Lab Canada

$5.7M supports research on breast cancer in young women

Toronto, ON – A pan-Canadian research team investigating breast cancer in young women is being supported with $5.7 million in funding from the Canadian Breast Cancer Foundation and Canadian Institutes of Health Research – Institute of Cancer Research.

The program will be led by Dr. Steven Narod, senior scientist and director, Familial Breast Cancer Research Unit, Women’s College Research Institute and Tier 1 Canada Research Chair in Breast Cancer, of Women’s College Hospital in Toronto. Entitled “Towards better outcomes for young women with breast cancer: A Pan-Canadian Collaborative,” it includes four sub-projects for a total team of 62 researchers and clinicians at 44 institutions and clinics across Canada.

The research aims to better understand the unique biology of breast cancer in women under 40 and its implications for prevention, risk reduction, and delivering care that addresses their distinct needs.

This national network of breast cancer researchers will establish a Canadian Young Breast Cancer Cohort comprised of 1,200 newly diagnosed young women with all stages of breast cancer from 28 sites across the country. The cohort will provide personal, lifestyle, and treatment information, as well as blood and tumour samples to address a range of research questions. The team will also assemble a retrospective database of 3,000 women who have previously been diagnosed with breast cancer when they were under the age of 40 in order to assess longer term outcomes related to recurrence and survival.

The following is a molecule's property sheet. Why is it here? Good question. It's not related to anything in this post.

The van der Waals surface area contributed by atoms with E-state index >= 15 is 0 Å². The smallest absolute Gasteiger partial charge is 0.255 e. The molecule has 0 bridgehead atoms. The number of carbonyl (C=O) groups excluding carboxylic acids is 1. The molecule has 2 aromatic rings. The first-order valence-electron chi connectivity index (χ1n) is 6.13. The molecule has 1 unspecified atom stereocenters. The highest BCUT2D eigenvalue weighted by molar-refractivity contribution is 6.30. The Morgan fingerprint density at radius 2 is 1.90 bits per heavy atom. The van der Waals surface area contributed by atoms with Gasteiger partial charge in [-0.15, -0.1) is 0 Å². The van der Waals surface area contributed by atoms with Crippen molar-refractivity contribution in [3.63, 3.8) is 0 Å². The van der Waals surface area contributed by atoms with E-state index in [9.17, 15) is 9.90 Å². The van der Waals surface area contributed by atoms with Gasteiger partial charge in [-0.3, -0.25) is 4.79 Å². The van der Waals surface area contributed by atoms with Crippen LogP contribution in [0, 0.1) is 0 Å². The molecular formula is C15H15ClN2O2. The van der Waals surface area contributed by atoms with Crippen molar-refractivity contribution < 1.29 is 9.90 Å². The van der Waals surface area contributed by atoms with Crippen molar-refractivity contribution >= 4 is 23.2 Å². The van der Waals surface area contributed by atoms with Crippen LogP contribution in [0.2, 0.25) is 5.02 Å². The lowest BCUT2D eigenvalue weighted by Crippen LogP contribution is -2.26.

The team was funded through the joint CBCF-CIHR Breast Cancer in Young Women Research Program – an initiative to improve the clinical outcomes and quality of life for young women with breast cancer. The research proposed could lead to significant changes in clinical practice and policy, as well as information to enable women to make more informed decisions about their lives during and after breast cancer.

“Breast cancer in this age group tends to be more advanced at the time of diagnosis, more aggressive and more resistant to treatment. Prognosis is therefore generally worse for women under 40 years than for older women. That’s why this research program is so important.,” says Dr. Narod.